Tuesday, June 22, 2021
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RBI: Reverse Bank of India

[dropcap]T[/dropcap]he Reserve Bank of India (RBI) has withdrawn its December 19 circular asking people submitting over Rs. 5000 in now defunct 500, 1000 denomination notes in banks to fill up a form explaining why it wasn’t done, so far. This decision of RBI was ridiculous and beyond explanation. Many people didn’t get time, many even could not afford to be in queue and many thought that let the line reduce then they will deposit their money. They were following government rules and not deliberately waiting or decided not to deposit their money till the end. BJP and other political parties could have exchanged their money in November but were waiting for rules to change for them. However, it is the common man who is still struggling to manage the rhythm between work, wages and exchanging old currency. Clipping under public pressure, the top bank issued fresh notification recalling its previous circular which means people can deposit more than Rs. 5000 in fully KYC compliant accounts.

People were confused and grumbled of harassment over the RBI’s deposit rule. Despite Finance Minister Arun Jaitley’s clarification over the previous notification, banks went ahead and questioned people. Old currency notes worth over Rs. 5000 can only be deposited once per bank account till December 30, the Reserve Bank of India had said in a notification. Frequent changes in rules demonstrated that Modi’s words carry no weight. A war of words broke out between the BJP and the Congress; many netizens showed their anger against BJP on social media. People are hassled and harassed since demonetization is announced, many died, humiliated, faced horrible consequences, but central government turned deaf ears and it has continued to commit atrocities against the common man. On November 8, Prime Minister Modi declared that people had the right to exchange old currency with the new and deposit invalid currency in banks till December 30, but on Monday RBI come up with another circular. The assurance of the Prime Minister too has been withdrawn.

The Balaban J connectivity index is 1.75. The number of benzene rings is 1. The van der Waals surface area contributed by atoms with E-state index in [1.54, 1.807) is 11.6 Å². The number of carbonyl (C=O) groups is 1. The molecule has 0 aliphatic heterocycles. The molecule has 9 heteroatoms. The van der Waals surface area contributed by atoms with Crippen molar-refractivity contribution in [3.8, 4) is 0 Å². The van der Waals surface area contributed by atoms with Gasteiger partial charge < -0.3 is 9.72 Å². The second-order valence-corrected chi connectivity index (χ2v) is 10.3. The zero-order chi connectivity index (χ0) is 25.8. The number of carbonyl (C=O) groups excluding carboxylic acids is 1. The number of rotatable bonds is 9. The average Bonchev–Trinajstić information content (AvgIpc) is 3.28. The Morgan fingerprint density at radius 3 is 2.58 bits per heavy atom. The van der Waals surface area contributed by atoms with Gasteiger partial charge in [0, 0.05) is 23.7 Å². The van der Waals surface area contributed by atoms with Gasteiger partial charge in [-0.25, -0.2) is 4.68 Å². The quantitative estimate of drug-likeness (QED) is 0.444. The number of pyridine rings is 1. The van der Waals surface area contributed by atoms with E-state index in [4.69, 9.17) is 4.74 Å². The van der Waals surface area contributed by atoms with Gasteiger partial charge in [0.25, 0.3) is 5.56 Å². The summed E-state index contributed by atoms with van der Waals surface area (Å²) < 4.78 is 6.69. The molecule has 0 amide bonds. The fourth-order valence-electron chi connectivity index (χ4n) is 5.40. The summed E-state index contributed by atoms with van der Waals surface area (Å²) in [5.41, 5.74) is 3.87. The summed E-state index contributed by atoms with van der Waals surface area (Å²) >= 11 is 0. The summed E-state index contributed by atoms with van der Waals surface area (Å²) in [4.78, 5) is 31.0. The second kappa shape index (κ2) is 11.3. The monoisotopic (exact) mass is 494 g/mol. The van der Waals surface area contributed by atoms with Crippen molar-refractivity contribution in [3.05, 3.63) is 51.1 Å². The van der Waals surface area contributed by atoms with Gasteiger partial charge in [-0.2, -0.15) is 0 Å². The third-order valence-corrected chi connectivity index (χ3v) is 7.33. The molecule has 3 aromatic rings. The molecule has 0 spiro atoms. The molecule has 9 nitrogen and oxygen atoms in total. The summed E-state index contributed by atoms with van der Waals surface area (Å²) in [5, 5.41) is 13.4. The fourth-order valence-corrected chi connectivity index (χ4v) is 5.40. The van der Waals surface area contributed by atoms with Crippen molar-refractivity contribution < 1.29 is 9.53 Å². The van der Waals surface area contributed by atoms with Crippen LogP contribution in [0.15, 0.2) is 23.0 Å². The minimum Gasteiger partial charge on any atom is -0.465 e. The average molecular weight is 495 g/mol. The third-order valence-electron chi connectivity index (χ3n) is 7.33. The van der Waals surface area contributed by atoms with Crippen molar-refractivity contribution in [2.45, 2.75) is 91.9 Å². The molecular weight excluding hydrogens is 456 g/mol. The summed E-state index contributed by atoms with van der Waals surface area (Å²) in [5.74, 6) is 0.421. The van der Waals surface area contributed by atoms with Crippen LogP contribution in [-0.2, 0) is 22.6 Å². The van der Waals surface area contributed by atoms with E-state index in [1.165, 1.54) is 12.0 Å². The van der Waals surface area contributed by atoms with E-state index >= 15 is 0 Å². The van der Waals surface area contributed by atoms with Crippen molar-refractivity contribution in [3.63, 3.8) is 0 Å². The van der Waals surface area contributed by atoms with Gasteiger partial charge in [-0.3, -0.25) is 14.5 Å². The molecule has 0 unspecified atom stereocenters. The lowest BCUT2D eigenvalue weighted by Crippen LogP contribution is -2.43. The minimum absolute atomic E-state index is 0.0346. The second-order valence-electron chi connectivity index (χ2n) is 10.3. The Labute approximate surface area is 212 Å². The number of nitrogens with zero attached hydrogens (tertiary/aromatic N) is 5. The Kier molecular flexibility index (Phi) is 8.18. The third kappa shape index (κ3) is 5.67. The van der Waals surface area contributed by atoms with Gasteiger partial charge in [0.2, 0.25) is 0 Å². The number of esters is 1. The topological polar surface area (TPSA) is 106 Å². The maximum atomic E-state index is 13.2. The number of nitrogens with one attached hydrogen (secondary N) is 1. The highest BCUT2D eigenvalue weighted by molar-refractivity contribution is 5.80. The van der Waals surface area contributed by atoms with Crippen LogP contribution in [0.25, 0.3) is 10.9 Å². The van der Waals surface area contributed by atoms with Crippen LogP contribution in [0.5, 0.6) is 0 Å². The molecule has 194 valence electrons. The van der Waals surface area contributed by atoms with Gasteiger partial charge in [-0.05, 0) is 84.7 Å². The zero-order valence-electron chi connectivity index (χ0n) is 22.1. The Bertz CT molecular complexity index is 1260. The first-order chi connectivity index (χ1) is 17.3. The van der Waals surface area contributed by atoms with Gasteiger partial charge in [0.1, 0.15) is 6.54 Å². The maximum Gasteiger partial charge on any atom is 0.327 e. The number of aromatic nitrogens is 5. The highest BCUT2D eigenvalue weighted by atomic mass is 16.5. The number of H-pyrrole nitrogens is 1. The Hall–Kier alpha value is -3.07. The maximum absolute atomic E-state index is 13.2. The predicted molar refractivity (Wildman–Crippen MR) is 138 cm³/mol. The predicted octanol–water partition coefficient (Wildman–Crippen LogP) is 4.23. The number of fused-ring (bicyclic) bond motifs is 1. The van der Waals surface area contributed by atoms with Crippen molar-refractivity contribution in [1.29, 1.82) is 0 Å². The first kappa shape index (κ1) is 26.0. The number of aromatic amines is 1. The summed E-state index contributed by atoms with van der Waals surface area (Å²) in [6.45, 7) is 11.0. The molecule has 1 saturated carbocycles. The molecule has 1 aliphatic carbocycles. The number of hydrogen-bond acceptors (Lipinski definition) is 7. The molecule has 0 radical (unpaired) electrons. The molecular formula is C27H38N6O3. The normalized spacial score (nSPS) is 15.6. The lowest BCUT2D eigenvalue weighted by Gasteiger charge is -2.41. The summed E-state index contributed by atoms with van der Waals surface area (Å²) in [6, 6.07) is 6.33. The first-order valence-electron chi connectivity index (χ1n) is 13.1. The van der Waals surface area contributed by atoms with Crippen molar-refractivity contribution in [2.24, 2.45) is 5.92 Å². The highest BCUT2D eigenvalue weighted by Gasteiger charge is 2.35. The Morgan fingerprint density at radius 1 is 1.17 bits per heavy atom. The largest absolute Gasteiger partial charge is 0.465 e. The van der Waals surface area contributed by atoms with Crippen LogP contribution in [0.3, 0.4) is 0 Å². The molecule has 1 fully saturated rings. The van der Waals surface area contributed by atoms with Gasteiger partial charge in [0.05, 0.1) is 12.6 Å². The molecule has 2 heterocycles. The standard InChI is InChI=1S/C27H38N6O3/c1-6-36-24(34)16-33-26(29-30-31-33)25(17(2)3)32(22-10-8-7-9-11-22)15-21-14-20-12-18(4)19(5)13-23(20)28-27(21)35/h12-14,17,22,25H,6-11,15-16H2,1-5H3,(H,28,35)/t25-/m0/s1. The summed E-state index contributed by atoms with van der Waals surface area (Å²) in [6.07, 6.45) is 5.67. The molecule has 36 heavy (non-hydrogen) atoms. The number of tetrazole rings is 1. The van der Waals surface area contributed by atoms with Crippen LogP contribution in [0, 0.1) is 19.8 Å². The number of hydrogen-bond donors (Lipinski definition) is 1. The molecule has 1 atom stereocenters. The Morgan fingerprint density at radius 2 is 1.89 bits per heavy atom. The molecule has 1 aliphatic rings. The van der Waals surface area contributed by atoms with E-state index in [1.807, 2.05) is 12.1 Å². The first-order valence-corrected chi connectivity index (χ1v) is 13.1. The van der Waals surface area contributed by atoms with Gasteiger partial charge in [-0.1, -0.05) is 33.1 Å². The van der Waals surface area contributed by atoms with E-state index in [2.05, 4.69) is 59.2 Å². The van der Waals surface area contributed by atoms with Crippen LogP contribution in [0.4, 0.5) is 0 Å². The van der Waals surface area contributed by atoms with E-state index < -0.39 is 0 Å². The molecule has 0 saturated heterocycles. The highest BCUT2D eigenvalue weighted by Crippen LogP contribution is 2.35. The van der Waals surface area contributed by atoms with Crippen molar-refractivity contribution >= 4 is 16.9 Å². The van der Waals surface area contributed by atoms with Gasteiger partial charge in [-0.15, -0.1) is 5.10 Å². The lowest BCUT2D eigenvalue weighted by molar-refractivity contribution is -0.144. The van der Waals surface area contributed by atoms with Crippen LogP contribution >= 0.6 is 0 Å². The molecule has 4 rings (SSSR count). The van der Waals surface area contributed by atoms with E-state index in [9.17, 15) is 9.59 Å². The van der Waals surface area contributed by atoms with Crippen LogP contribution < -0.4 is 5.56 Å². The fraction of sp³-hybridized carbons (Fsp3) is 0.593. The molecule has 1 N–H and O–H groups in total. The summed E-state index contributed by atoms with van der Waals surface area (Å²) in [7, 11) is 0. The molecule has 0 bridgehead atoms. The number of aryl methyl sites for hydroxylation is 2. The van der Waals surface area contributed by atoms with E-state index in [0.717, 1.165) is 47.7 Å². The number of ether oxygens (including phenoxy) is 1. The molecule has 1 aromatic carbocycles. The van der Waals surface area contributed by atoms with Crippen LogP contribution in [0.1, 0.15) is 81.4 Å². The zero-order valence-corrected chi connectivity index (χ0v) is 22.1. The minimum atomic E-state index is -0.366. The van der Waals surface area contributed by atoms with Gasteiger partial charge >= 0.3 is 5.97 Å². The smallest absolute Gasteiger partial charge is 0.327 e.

India’s cash economy has been thrown into turmoil since Modi’s demonetisation announcement and only leaving about one-seventh of currency in circulation. Economists say the move will be beneficial in the long-run as it is targeted at weeding out tax evasion and corruption.  Unaccounted money makes up nearly a fourth of the economy. In the short-term, the biggest crackdown on money laundering happened. However, most of the people caught with large sum of amounts are either politicians or bureaucrats. No common man was caught with massive wealth or black money.

The collective impact of demonetisation is the top concern for politicians queuing up to protest about the difficulties the common man is facing. Indeed, the social impact is the most major visible impact of demonetisation. People who do not use ‘plastic money’ such as credit cards, debit cards or online banking will not have usable money for basic necessities. Small time merchants or street vendors who do not posses plastic money cannot buy further stocks. Small time independent service providers like transportation that do not accept other methods of payments will lose business. Daily-wage earners would not get money.